Voter Service Center in Wailuku busy on Election Day; 35,000 Maui residents already have voted
November 8, 2022, 12:43 PM HST
Lacie Cabrido lives right across the street from the Voter Service Center at the Velma McWayne Santos Community Center in Wailuku. While it could not be any more convenient for her to vote, she was one of the thousands of Maui County residents who waited to Election Day to cast her ballot.
She put her ballot in the drop box outside the Voter Service Center while holding her dog Bella. She said the issues that concern her most are: “Affordable housing, jobs for locals, for sure, more jobs, definitely, and water rights, especially for people upcountry.”
On the morning of Election Day (Nov. 8), the Voter Service Center in Wailuku had a steady stream of people driving through the parking lot to put their ballots in the drop box. Election official Bill Ramaila said about 300 votes had been cast in the first 2 1/2 hours.
There also was a steady stream of people opting to stand in line at the Voter Service Center either to same-day register to vote, to cast their vote in person or to get a replacement ballot. The line fluctuated from about 25 to 35 people during mid-morning.
“It just takes a little while to vote,” said one election volunteer.
Most people chose to use one of the nine computer voting machines. The tables where people could fill out paper ballots remained mostly empty.
One woman grumbled about the time she had to spend in line. She said she came on Election Day because she wanted to vote in person. When told by an election volunteer that she could have done so at the same location for the past two weeks, the woman said: “I didnʻt know that.”
Most Maui residents casts their ballots through the mail. Kathy Kaohu, County Clerk for Maui County, called the election office at 9:30 a.m. to get the most up-to-date return numbers. As of the evening of Nov. 7, 34,872 early votes had been processed. There also were a couple of boxes of ballots that had come in Nov. 7 but had yet to be processed.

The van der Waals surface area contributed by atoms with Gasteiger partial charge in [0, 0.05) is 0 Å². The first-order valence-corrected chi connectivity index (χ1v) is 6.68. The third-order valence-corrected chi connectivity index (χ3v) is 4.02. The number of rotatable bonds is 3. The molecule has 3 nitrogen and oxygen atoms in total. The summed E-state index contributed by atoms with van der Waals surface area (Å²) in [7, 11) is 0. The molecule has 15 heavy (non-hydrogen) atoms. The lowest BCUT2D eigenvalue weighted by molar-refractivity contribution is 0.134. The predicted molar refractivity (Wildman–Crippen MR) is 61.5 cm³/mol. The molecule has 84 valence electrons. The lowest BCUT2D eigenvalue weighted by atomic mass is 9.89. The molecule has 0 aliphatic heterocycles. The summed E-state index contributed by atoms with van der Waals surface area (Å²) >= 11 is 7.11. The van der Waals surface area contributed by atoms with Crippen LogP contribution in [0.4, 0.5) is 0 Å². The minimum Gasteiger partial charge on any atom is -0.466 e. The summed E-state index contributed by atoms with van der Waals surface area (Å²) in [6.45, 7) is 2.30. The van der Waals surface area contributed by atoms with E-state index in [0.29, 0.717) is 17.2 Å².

“That number is really encouraging,” Kaohu said. “We are further ahead than the primary election at this time.”
During the 2022 Primary Election, a total of 39,731 people voted: (38,359 by mail) and 1,372 in person. It was 35% of the 113,427 registered voters.
For today’s General Election, all votes in Hawai’i must be received by 7 p.m. to count. The Voter Service Centers stay open until the polls close.
Maui Now will have fast local and state election results. The first results are expected at about 7:30 tonight.
This is the fourth election using the all-mail voting system that the State of Hawai’i implemented in 2020. Kaohu said the experience of running those past elections has helped this current election run smoothly.
“So far, so good,” she said on the morning of Election Day. “We are keeping things moving. Unfortunately, we’ve been open for two weeks, but people choose to come today.”
There are still people who believe that the 2020 election was rigged and that there will be massive voter fraud in 2022.
They include two women standing next to the orange election poster indicating it was a “Place of Ballot Deposit.” They declined to give their names but said they were “watching for the integrity of the election.”
They said they did not like that there were only two Voter Service Centers on Maui (the other is in Hana) and not several places to vote in person like there used to be. They also said they were suspicious that voters using the drive-thru were handing their ballots to the election officials to put in the drop box instead of putting the ballots in themselves.
Kaohu said: “We’re doing everything by the letter of the law, HRS [Hawai’i Revised Statutes] and federal law.”
Kaohu also said election officials ask voters using the drive-thru if they want them to drop the ballot in the box or if the voters want to get out of their vehicles and do it themselves.
“I notice a lot of the elderly are taking advantage of the drive-thru,” Kaohu.
Many more people are expected to vote before the polls close at 7 p.m.
Election official Walter Barry, who also was at the drop box site in Wailuku, said he was not allowed to discuss politics while doing the job. But he said, “I will tell you this. I think Hawai’i should have a Lotto. Did you see it’s up to 2 billion now?”